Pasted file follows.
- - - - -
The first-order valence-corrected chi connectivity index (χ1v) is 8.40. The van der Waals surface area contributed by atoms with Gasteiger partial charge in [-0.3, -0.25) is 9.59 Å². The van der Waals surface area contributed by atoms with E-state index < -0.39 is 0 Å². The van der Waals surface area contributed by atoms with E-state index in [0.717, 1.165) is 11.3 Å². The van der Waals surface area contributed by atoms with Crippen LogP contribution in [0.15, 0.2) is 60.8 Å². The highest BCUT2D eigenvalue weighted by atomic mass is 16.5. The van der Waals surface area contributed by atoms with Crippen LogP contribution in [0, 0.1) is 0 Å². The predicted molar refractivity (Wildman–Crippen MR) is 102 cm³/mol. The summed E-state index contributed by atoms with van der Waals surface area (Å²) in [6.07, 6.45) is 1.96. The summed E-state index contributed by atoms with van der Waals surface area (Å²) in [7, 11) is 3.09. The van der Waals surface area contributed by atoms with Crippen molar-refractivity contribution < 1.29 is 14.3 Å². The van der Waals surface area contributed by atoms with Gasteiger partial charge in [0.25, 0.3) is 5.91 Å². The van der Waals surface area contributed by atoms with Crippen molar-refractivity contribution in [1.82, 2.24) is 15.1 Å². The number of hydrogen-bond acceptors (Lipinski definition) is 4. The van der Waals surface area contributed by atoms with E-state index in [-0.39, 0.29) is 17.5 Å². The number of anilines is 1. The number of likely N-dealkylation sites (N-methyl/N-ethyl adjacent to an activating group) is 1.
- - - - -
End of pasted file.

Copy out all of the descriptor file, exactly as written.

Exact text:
The first-order valence-corrected chi connectivity index (χ1v) is 8.40. The van der Waals surface area contributed by atoms with Gasteiger partial charge in [-0.3, -0.25) is 9.59 Å². The van der Waals surface area contributed by atoms with E-state index < -0.39 is 0 Å². The van der Waals surface area contributed by atoms with E-state index in [0.717, 1.165) is 11.3 Å². The van der Waals surface area contributed by atoms with Crippen LogP contribution in [0.15, 0.2) is 60.8 Å². The highest BCUT2D eigenvalue weighted by atomic mass is 16.5. The van der Waals surface area contributed by atoms with Crippen LogP contribution in [0, 0.1) is 0 Å². The predicted molar refractivity (Wildman–Crippen MR) is 102 cm³/mol. The summed E-state index contributed by atoms with van der Waals surface area (Å²) in [6.07, 6.45) is 1.96. The summed E-state index contributed by atoms with van der Waals surface area (Å²) in [7, 11) is 3.09. The van der Waals surface area contributed by atoms with Crippen molar-refractivity contribution < 1.29 is 14.3 Å². The van der Waals surface area contributed by atoms with Gasteiger partial charge in [0.25, 0.3) is 5.91 Å². The van der Waals surface area contributed by atoms with Crippen molar-refractivity contribution in [1.82, 2.24) is 15.1 Å². The number of hydrogen-bond acceptors (Lipinski definition) is 4. The van der Waals surface area contributed by atoms with E-state index in [-0.39, 0.29) is 17.5 Å². The number of anilines is 1. The number of likely N-dealkylation sites (N-methyl/N-ethyl adjacent to an activating group) is 1.